are you my moms?

the musings of yet another lesbian couple on the journey of mother(s)hood

The Wisdom of Keanu Reeves September 15, 2011

Filed under: Backstory — areyoumymoms @ 8:35 pm
Tags: , , , , , ,

Yep – I said it.  He’s wise.  Well, really the brilliant screenwriting team of Lowell Ganz and Babaloo Mandel are the wise ones.  Wow…Babaloo.  Wonder how MKL would feel about naming our little one Babaloo (if it’s a boy – clearly not a girl’s name).  Where was I?  Ah, yes – Keanu.  Ganz & Mandel wrote the movie Parenthood.  I love that movie.  It is not only well-written, but also directed with a keen eye for emotional nuance by Ron Howard.  It boasts a phenomenal ensemble cast: Dianne Weist, Jason Robards, Steve Martin, Mary Steenburgen, Rick Moranis, a very young Joaquin Phoenix, and my favorite – Martha Plimpton.  Amid this talented crew stands a pre-Matrix, pre-Speed Keanu Reeves.  At the time, he was best known as one half of the time-traveling duet of dumb, Bill & Ted.  But after one particular scene in Parenthood, I had a feeling he could really act.  In a fleeting moment of clarity, Reeves’ simple, stoned character, Tod, utters the best line of the film:

“You know, Mrs. Buckman, you need a license to buy a dog, or drive a car. Hell, you need a license to catch a fish!

But they’ll let any butt-reaming asshole be a father. “

Solid truth.  When I was 13, my mother took me to see Parenthood.  I laughed at it then; though looking back, I probably only caught about 70% of the humor.  But even at 13, I knew this line had the ring of truth and insight. You see, it was around that age that I discovered my father is indeed an asshole.  That opinion was only confirmed as fact as I aged.  Sadly, he did not become less of an asshole, just an older asshole.  My parents divorced when I was a toddler, and though I spent virtually every summer visiting him as a child, I’ve been estranged (by my own choice) from my father since I graduated high school.  I’ve seen him a few times since – I tried to be the adult and invited him to our wedding.  He came.  I regretted it.  When we bought our house I tried again to establish a bond, but it just wasn’t meant to be.  So I have resigned to living out my days without my “real” father in my life.  I’ve been fortunate to have a wonderful mother who was always parent enough for two.  She also made sure that there were father figures in my life in such a way that I actively seek out those relationships as an adult (yes, I’ve talked to my therapist about it). 

In the wake of our Labor Day extravaganza with Winky and the Honey Badger, I’ve been thinking a lot about what makes people good parents.  It isn’t that my father doesn’t love me; I’m quite sure he does.  He just never shuts up about himself long enough to tell me or show me.  MKL’s mother is not a bad parent either.  She just has absolutely no clue how to show her daughter how much she loves her.  I took that weekend as a lesson in how not to parent.  It makes me wish there was some TLC show where Stacy London and Clinton Kelly-type characters show up unannounced to makeover your parenting style.  But there’s no such show.  Even for the sake of 15 minutes of reality tv fame, no parent is going to open him/herself up to that kind of public scrutiny.  What did you say, Kate Gosselin?  Yeah, that’s what I thought.  I hate watching MKL hurt from the words her mother screeched at her and vowed that I’d never make our child feel that way.  And then I realized that neither my father nor MKL’s mother set out to hurt us.  We were just collateral damage.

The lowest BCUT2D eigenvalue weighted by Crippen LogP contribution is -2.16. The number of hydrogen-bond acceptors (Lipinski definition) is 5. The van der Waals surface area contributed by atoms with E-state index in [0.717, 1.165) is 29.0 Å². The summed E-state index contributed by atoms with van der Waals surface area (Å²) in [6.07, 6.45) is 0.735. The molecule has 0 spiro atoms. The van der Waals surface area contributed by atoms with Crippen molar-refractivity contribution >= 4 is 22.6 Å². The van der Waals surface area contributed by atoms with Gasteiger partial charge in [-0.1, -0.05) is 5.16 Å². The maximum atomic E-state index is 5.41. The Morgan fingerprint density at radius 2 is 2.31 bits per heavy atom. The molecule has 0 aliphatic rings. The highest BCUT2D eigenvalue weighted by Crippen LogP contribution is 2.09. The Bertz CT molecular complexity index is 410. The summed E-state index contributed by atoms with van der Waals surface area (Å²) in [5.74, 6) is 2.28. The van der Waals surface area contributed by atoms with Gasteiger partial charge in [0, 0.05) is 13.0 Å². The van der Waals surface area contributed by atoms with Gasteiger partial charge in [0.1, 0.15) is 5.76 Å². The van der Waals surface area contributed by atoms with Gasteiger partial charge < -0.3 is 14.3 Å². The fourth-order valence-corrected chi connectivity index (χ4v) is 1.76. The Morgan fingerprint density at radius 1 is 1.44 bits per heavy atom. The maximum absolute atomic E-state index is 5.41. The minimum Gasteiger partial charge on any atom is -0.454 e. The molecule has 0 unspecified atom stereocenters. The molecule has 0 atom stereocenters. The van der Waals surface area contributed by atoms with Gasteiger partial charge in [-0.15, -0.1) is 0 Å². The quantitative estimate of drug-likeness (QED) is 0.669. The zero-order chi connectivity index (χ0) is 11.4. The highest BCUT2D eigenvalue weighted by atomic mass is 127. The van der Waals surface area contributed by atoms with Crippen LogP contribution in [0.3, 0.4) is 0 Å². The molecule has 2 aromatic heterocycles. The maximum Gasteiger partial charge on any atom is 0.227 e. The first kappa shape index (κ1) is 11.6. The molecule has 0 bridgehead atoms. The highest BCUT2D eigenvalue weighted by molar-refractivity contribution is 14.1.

As a nanny, MKL is exposed to yet another family’s parenting style.  In an attempt to refrain from passing judgment, I’ll just say that we would parent this child differently.  Very, very dfferently.  They chose to have him – he’s adopted.  They wanted a child just like Winky & the Honey Badger did…just like my parents did.  Just like MKL and I do.  Thinking about this in the context of our soon-to-be baby scares the hell out of me.  I suppose no one really thinks they’ll harm their children emotionally, but so very many people do just that.  We’re good people, my wife and I.  We want to have a baby because we both have a biological instinct for motherhood.  We’re nurturers by nature (confession: I totally started singing “You Down with O.P.P.” in my head when I typed that!), and we’re pretty sure we’ll be good at this parenting thing.  But as with any other couple, there’s a huge chance that we’re going to send this kid into therapy, just like our parents did.

So I’ve made two decisions: 1) We will begin saving now for both a college fund and a psychology stipend; and 2) we will never, ever forget how our parents’ words shaped who we are today.  We’re not even pregnant yet but we both love our child too much to do that kind of damage.  In essence, we will follow the teachings of the wise Keanu.  And I think the world would be a much better place if more people did the same.


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